We started going back to work a week after war started, working only a few days. At the beginning, in order to ensure the safety of employees, we collected orders and made products without printing on one standard type of corrugated board. Then, according to the situation, we gradually returned to the usual mode of operation and now we produce almost all of our entire range.
At the moment, we have recovered by 70-75% of pre-war volumes. We plan to gradually increase the volumes, although a lot of things now also depend on logistics.
What prospects do you see for the paper industry in Ukraine?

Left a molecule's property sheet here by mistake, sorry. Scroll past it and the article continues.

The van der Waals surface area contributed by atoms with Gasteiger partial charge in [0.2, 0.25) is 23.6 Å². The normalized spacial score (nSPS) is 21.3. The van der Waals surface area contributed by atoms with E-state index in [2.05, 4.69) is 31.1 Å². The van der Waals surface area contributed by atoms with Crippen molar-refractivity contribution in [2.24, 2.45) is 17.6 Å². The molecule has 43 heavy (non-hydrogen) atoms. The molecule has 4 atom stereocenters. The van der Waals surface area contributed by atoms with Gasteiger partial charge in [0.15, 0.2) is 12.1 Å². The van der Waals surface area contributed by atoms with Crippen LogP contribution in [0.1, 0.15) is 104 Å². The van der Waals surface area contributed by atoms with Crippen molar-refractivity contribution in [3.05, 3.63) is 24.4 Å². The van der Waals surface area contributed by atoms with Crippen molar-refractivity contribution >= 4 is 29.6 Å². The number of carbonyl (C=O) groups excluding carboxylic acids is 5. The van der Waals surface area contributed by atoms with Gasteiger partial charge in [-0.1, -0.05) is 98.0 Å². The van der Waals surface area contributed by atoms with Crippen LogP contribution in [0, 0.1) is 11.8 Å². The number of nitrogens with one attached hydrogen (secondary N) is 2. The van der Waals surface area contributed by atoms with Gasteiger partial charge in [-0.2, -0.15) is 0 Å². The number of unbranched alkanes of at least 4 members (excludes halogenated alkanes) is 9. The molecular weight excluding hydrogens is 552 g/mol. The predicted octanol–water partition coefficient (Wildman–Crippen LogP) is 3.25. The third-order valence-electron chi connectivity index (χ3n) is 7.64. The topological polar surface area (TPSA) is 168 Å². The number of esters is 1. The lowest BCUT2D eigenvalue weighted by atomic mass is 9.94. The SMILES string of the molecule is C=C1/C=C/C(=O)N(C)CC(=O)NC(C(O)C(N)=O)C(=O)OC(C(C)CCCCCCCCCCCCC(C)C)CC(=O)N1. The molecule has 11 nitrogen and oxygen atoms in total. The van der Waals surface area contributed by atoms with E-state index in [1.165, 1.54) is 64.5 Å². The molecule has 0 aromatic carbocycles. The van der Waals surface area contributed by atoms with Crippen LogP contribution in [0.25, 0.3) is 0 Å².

Our products are included in the category of essential goods. It accompanies the basic needs of people, therefore, I believe, there will always be demand for it. However, the level of consumption of paper products depends more on the number of consumers than on other factors. In the beginning of the war, more than four million Ukrainians left the country. Therefore, one of the main strategic tasks of Ukraine will be to create conditions for people to be able to return. We hope that people will come back.
What are your main tasks now?
Our main task is to continue to work actively, in spite of everything, to ensure stability for employees in this difficult time, to support life of the city, to ensure stability for consumers. Before the war we were looking for a site for a new production facility in the Dnipropetrovsk region; we looked at around 40 factories, but now they are deserted or even destroyed.